What’s Life Like in Zimbabwe’s Prisons?

Zimbabwe Prisons
Photo: Tsvangirayi Mukwazhi/AP/Corbis

In the darkest of all possible timelines, at least from the perspective of Minnesota dentist Dr. Walter Palmer, he will find himself behind bars in a Zimbabwean prison. It seems an unlikely conclusion to the Cecil the Lion saga, but it’s not outside the realm of possibility. Officials have asked for his extradition and the U.S. has a treaty with Zimbabwe that may allow that to actually happen.

What if Palmer does end up in a Zimbabwean prison? What will his life be like? We collected some details about life behind bars in the country ruled by withering dictator Robert Mugabe.

They’re notoriously overcrowded.
Zimbabwe’s prisons are so full that Mugabe tried to alleviate the problem by
pardoning 2,000 inmates last year. It’s a move he’s tried before and the numbers keep creeping back up. To blame, in part, is the tendency to jail pre-trial detainees for obscene periods of time. A study last year said nearly a third of those in the country’s prisons hadn’t even faced trail.

One anecdote from inside Zimbabwe’s prisons comes from a Kiwi journalist arrested in 2012. He shared a single cell with 38 other men and single toilet with 250. And he spent his time “crushing lice between fingernails and picking weevils out of the disgusting food provided for nourishment,” according to a New Zealand paper.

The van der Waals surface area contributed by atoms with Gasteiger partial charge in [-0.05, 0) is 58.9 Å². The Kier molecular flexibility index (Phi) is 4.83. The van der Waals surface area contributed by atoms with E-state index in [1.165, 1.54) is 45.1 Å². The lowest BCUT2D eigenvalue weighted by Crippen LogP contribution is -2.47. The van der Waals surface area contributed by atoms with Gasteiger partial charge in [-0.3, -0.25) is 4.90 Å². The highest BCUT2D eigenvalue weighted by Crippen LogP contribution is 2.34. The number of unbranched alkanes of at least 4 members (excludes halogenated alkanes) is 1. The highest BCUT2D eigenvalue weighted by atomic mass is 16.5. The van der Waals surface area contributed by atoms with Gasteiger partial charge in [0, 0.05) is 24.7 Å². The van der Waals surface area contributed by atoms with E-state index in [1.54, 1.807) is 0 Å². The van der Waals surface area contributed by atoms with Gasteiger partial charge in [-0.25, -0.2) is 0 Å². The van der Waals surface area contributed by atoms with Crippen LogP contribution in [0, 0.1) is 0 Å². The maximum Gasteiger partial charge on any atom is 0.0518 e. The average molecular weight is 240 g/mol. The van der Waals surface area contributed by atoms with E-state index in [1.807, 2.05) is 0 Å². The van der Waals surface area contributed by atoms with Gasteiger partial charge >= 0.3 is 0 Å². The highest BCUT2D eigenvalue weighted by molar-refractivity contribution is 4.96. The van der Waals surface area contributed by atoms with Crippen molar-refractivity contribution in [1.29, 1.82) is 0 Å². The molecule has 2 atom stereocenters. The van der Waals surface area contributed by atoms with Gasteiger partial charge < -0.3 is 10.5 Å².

Not that there’s much food anyway.
In the first 11 months of 2013, more than 100 people died from malnutrition in Zimbabwe’s prisons,
according to the U.S. embassy in Harare. As one prison official told AFP, “Food is not all that adequate, we do not have enough food.” And prisoners aren’t just dying because they’re hungry, they’re dying because they’re angry about being hungry. Earlier this year, four prisoners were killed during food-related protests. According to News24, inmates in one prison eat a “breakfast of maize porridge without salt or sugar, followed by the staple maize meal served with boiled kale or cabbage or beans for lunch and supper.” At another, there’s no food at all. Prisoners have to rely on family members to bring them meals.

Everything’s disgusting.
dispatch from a prison in the middle of Zimbabwe’s mountains is from 2009, but it’s still informative. The short piece tells of life in Mutare, a desolate prison where the water barely works and everything’s dirty.

Sometimes there is an ancient threadbare red blanke [sic] but they are so covered in lice and excrement, that detainees try never to have to use them, even in cold winter months.

Most of the lavatories – holes in the ground in the corner of the cell – are only flushed from the outside when a passing warder feels so inclined. 

They are woken through the night by rats and bites from an appalling range of lice, bed bugs and spiders.

When supplies do arrive, they rarely make it to prisoners.
Many prisons in Zimbabwe rely on donations to keep prisoners supplied with soap and lotions, among other things. Problem is, those donations are often pilfered by underpaid prison staff members before they make it to prisoners, leaving inmates filthy and starving in their squalid cells.

After reading all of that, you surely want to see moving images now, right? Here’s some video that was secretly recorded in 2009:

What’s Life Like in Zimbabwe’s Prisons?